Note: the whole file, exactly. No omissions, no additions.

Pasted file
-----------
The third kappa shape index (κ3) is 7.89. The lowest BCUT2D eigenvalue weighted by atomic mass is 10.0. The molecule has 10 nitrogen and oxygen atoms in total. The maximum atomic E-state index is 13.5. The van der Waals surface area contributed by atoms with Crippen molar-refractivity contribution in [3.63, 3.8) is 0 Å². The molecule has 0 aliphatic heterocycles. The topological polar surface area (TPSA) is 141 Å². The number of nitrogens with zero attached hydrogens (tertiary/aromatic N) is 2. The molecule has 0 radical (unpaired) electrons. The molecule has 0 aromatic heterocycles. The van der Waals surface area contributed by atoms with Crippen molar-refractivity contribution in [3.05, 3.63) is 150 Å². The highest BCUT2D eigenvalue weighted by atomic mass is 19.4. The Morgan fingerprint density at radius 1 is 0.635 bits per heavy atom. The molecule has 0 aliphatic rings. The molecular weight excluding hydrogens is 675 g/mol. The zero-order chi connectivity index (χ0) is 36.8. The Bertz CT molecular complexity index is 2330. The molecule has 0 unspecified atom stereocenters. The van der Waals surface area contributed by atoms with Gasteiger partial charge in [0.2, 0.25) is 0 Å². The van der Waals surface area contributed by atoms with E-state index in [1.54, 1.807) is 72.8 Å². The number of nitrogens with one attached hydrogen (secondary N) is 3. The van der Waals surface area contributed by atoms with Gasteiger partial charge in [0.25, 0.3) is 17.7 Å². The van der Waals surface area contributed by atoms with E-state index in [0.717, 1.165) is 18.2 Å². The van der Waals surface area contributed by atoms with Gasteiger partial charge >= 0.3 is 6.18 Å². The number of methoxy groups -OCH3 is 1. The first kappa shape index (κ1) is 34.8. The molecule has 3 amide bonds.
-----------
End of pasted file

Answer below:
The third kappa shape index (κ3) is 7.89. The lowest BCUT2D eigenvalue weighted by atomic mass is 10.0. The molecule has 10 nitrogen and oxygen atoms in total. The maximum atomic E-state index is 13.5. The van der Waals surface area contributed by atoms with Crippen molar-refractivity contribution in [3.63, 3.8) is 0 Å². The molecule has 0 aliphatic heterocycles. The topological polar surface area (TPSA) is 141 Å². The number of nitrogens with zero attached hydrogens (tertiary/aromatic N) is 2. The molecule has 0 radical (unpaired) electrons. The molecule has 0 aromatic heterocycles. The van der Waals surface area contributed by atoms with Crippen molar-refractivity contribution in [3.05, 3.63) is 150 Å². The highest BCUT2D eigenvalue weighted by atomic mass is 19.4. The Morgan fingerprint density at radius 1 is 0.635 bits per heavy atom. The molecule has 0 aliphatic rings. The molecular weight excluding hydrogens is 675 g/mol. The zero-order chi connectivity index (χ0) is 36.8. The Bertz CT molecular complexity index is 2330. The molecule has 0 unspecified atom stereocenters. The van der Waals surface area contributed by atoms with Gasteiger partial charge in [0.2, 0.25) is 0 Å². The van der Waals surface area contributed by atoms with E-state index in [1.54, 1.807) is 72.8 Å². The number of nitrogens with one attached hydrogen (secondary N) is 3. The van der Waals surface area contributed by atoms with Gasteiger partial charge in [0.25, 0.3) is 17.7 Å². The van der Waals surface area contributed by atoms with E-state index in [0.717, 1.165) is 18.2 Å². The van der Waals surface area contributed by atoms with Gasteiger partial charge >= 0.3 is 6.18 Å². The number of methoxy groups -OCH3 is 1. The first kappa shape index (κ1) is 34.8. The molecule has 3 amide bonds.